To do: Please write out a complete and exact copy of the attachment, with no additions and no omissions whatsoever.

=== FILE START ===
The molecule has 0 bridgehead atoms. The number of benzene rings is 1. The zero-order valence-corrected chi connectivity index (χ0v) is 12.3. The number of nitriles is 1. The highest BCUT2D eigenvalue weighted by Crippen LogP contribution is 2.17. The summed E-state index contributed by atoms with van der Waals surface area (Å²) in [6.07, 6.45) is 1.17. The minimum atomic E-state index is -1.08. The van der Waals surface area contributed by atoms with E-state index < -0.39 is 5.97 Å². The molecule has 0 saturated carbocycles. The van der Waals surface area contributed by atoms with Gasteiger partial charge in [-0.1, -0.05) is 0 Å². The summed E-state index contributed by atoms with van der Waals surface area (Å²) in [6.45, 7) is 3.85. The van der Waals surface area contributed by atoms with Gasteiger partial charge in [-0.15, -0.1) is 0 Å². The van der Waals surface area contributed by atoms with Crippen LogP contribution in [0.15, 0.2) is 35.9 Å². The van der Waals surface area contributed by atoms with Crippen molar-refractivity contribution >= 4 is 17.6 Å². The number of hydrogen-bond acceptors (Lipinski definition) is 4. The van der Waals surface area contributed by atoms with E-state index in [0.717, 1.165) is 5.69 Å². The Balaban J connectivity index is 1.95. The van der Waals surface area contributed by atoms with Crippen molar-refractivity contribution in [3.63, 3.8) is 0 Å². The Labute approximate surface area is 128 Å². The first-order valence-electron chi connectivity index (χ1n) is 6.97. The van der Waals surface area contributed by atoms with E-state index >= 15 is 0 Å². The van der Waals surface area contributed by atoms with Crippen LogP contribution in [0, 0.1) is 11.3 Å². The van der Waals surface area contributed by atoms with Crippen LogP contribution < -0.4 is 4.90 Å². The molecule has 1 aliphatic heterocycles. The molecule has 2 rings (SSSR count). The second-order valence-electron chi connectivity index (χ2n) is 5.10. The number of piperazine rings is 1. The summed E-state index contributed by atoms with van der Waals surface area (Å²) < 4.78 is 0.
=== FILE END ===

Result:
The molecule has 0 bridgehead atoms. The number of benzene rings is 1. The zero-order valence-corrected chi connectivity index (χ0v) is 12.3. The number of nitriles is 1. The highest BCUT2D eigenvalue weighted by Crippen LogP contribution is 2.17. The summed E-state index contributed by atoms with van der Waals surface area (Å²) in [6.07, 6.45) is 1.17. The minimum atomic E-state index is -1.08. The van der Waals surface area contributed by atoms with E-state index < -0.39 is 5.97 Å². The molecule has 0 saturated carbocycles. The van der Waals surface area contributed by atoms with Gasteiger partial charge in [-0.1, -0.05) is 0 Å². The summed E-state index contributed by atoms with van der Waals surface area (Å²) in [6.45, 7) is 3.85. The van der Waals surface area contributed by atoms with Gasteiger partial charge in [-0.15, -0.1) is 0 Å². The van der Waals surface area contributed by atoms with Crippen LogP contribution in [0.15, 0.2) is 35.9 Å². The van der Waals surface area contributed by atoms with Crippen molar-refractivity contribution >= 4 is 17.6 Å². The number of hydrogen-bond acceptors (Lipinski definition) is 4. The van der Waals surface area contributed by atoms with E-state index in [0.717, 1.165) is 5.69 Å². The Balaban J connectivity index is 1.95. The van der Waals surface area contributed by atoms with Crippen molar-refractivity contribution in [3.63, 3.8) is 0 Å². The Labute approximate surface area is 128 Å². The first-order valence-electron chi connectivity index (χ1n) is 6.97. The van der Waals surface area contributed by atoms with E-state index >= 15 is 0 Å². The van der Waals surface area contributed by atoms with Crippen LogP contribution in [0, 0.1) is 11.3 Å². The van der Waals surface area contributed by atoms with Crippen LogP contribution < -0.4 is 4.90 Å². The molecule has 1 aliphatic heterocycles. The molecule has 2 rings (SSSR count). The second-order valence-electron chi connectivity index (χ2n) is 5.10. The number of piperazine rings is 1. The summed E-state index contributed by atoms with van der Waals surface area (Å²) < 4.78 is 0.